combined there are total of 256 Odu (a collection of sixteen, each of
which has sixteen alternatives ⇔ 16^2, or 4^4) believed to reference
all situations, circumstances, actions and consequences in life based
on the uncountable ese (poetic tutorials) relative to the 256 Odu
coding. These form the basis of traditional Yoruba spiritual knowledge
and are the foundation of all Yoruba divination systems. Ifá
proverbs, stories, and poetry are not written down but passed down
orally from one babalawo to another.
Divination system was added in 2005 by
UNESCO to its list of
the "Masterpieces of the Oral and Intangible Heritage of Humanity".
21 Savage, American rapper from Atlanta, Georgia.
Wande Abimbola, Nigerian linguist
^ Johnson, Samuel (1921). History of the Yorubas from the Earliest of
Times to the Beginning of the British Protectorate. Nigeria
^ "Afa in the African Diaspora".
^  Archived September 25, 2015, at the Wayback Machine.
^ "Igbo Medicine".
^ Sixteen major 'books in Odù
Ifá Archived July 2, 2008, at the
Divination System". Retrieved 5 July 2017.
Chief FAMA Fundamentals of the Yoruba Religion (Orisa Worship)
Chief FAMA Practitioners' Handbook for the Ifa Professional
Chief FAMA Fundamentos de la Religion Yoruba (Adorando Orisa)
Fama, Chief (1994). Sixteen mythological stories of
Ifá = (Ìtàn
Ífá mẹ́rìndínlógún). San Bernardino, CA: Ilé Ọ̀rúnmìlà
Communications. ISBN 9780964424722.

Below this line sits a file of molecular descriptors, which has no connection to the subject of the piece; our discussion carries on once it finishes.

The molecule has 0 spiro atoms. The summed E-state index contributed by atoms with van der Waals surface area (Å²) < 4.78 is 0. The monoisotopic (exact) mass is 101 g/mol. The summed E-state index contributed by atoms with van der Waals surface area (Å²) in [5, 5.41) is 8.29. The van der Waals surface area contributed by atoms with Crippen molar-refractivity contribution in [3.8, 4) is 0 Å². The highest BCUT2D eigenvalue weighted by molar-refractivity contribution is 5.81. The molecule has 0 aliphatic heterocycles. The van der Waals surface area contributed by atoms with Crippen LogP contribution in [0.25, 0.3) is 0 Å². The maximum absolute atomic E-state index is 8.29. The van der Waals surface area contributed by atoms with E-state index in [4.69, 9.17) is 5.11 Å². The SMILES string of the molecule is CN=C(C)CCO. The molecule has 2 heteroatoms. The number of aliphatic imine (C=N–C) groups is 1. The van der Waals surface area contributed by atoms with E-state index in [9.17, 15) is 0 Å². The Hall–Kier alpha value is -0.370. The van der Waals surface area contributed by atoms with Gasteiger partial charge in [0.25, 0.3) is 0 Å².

Chief FAMA FAMA'S EDE AWO (Orisa Yoruba Dictionary)
Chief FAMA The Rituals (novela) ISBN 0-9644247-7-0
Awo Fasina Falade Ifa: The Key to Its Understanding
Chief Adedoja Aluko The Sixteen (16) Major Odu Ifa from Ile-Ife
Chief Hounon-Amengansie, Mama Zogbé (Vivian Hunter Hindrew) Mami
Wata: Africa's Ancient God/dess Unveiled Vol. I
Chief S. Solagbade Popoola library, INC Ifa Dida: Vol 1 (EjiOgbe -
Orangun Meji)[permanent dead link], ISBN 978-0-9810013-1-9
Chief S. Solagbade Popoola library, INC Ifa Dida: Vol 2 (Ogbe Oyeku -
Ogbe Ofun)[permanent dead link], ISBN 978-1-926538-12-9
Chief S. Solagbade Popoola & Fakunle Oyesanya Ikunle Abiyamo - The
ASE of Motherhood[permanent dead link] ISBN 978-09810013-0-2
C. Osamaro Ibie Ifism the Complete Works of Orunmila
William R. Bascom: Ifa Divination: Communication Between Gods and Men
West Africa ISBN 0-253-20638-3
William R. Bascom: Sixteen Cowries: Yoruba
Divination from Africa to
the New World ISBN 0-253-20847-5
Rosenthal, J. ‘Possession Ecstasy & Law in Ewe Voodoo"
Maupoil, Bernard. "La Geomancie L'ancienne Côte des Esclaves
Alapini, Julien. Les noix sacrées. Etude complète de Fa-Ahidégoun
génie de la sagesse et de la divination au Dahomey
Dr. Ron Eglash (1997) American Anthropologist Recursion in
Chaos Theory in West African divination.
Bàbálàwó Ifatunwase Tratados Enciclopédicos de
Alafundé), ISBN 978-0-9810387-04
Loa (Fon and Ewe)
Native American religion
Yoruba religion (Orisa-Ifá)
Supreme Creator (God)
Countries of development
Letra del año
Methods of divination
UNESCO Representative List of the Intangible
Cultural Heritage of Humanity/Africa
Ugandan barkcloth making
Vimbuza healing dance
Yaaral & Degal